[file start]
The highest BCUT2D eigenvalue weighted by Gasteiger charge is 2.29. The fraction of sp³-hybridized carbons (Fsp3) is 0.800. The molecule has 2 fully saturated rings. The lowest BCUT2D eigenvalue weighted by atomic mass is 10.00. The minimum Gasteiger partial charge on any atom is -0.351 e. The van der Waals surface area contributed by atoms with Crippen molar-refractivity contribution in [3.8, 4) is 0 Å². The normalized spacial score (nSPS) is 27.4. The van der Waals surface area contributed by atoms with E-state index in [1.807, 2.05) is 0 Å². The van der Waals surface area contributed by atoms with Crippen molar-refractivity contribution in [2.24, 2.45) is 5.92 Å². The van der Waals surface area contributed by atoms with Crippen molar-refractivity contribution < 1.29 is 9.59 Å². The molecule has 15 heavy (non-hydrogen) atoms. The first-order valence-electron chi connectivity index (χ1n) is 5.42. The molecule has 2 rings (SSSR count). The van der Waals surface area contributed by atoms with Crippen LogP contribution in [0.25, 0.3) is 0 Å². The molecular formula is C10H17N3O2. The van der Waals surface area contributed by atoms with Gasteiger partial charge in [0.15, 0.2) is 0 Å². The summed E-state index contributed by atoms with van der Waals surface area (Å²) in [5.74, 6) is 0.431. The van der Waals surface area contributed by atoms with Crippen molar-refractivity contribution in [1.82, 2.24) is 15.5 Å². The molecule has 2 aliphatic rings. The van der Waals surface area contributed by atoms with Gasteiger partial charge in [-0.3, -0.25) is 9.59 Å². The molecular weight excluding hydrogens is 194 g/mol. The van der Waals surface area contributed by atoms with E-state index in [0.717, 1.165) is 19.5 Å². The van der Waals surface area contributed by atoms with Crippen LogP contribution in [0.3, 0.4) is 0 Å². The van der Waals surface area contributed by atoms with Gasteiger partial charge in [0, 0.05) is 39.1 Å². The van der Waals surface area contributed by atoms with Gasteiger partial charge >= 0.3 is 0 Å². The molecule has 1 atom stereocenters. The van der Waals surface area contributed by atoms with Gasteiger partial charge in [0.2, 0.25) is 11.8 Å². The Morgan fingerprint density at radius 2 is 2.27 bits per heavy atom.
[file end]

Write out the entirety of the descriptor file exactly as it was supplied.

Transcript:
The highest BCUT2D eigenvalue weighted by Gasteiger charge is 2.29. The fraction of sp³-hybridized carbons (Fsp3) is 0.800. The molecule has 2 fully saturated rings. The lowest BCUT2D eigenvalue weighted by atomic mass is 10.00. The minimum Gasteiger partial charge on any atom is -0.351 e. The van der Waals surface area contributed by atoms with Crippen molar-refractivity contribution in [3.8, 4) is 0 Å². The normalized spacial score (nSPS) is 27.4. The van der Waals surface area contributed by atoms with E-state index in [1.807, 2.05) is 0 Å². The van der Waals surface area contributed by atoms with Crippen molar-refractivity contribution in [2.24, 2.45) is 5.92 Å². The van der Waals surface area contributed by atoms with Crippen molar-refractivity contribution < 1.29 is 9.59 Å². The molecule has 15 heavy (non-hydrogen) atoms. The first-order valence-electron chi connectivity index (χ1n) is 5.42. The molecule has 2 rings (SSSR count). The van der Waals surface area contributed by atoms with Crippen LogP contribution in [0.25, 0.3) is 0 Å². The molecular formula is C10H17N3O2. The van der Waals surface area contributed by atoms with Gasteiger partial charge in [0.15, 0.2) is 0 Å². The summed E-state index contributed by atoms with van der Waals surface area (Å²) in [5.74, 6) is 0.431. The van der Waals surface area contributed by atoms with Crippen molar-refractivity contribution in [1.82, 2.24) is 15.5 Å². The molecule has 2 aliphatic rings. The van der Waals surface area contributed by atoms with Gasteiger partial charge in [-0.3, -0.25) is 9.59 Å². The molecular weight excluding hydrogens is 194 g/mol. The van der Waals surface area contributed by atoms with E-state index in [0.717, 1.165) is 19.5 Å². The van der Waals surface area contributed by atoms with Crippen LogP contribution in [0.3, 0.4) is 0 Å². The van der Waals surface area contributed by atoms with Gasteiger partial charge in [0, 0.05) is 39.1 Å². The van der Waals surface area contributed by atoms with Gasteiger partial charge >= 0.3 is 0 Å². The molecule has 1 atom stereocenters. The van der Waals surface area contributed by atoms with Gasteiger partial charge in [0.2, 0.25) is 11.8 Å². The Morgan fingerprint density at radius 2 is 2.27 bits per heavy atom.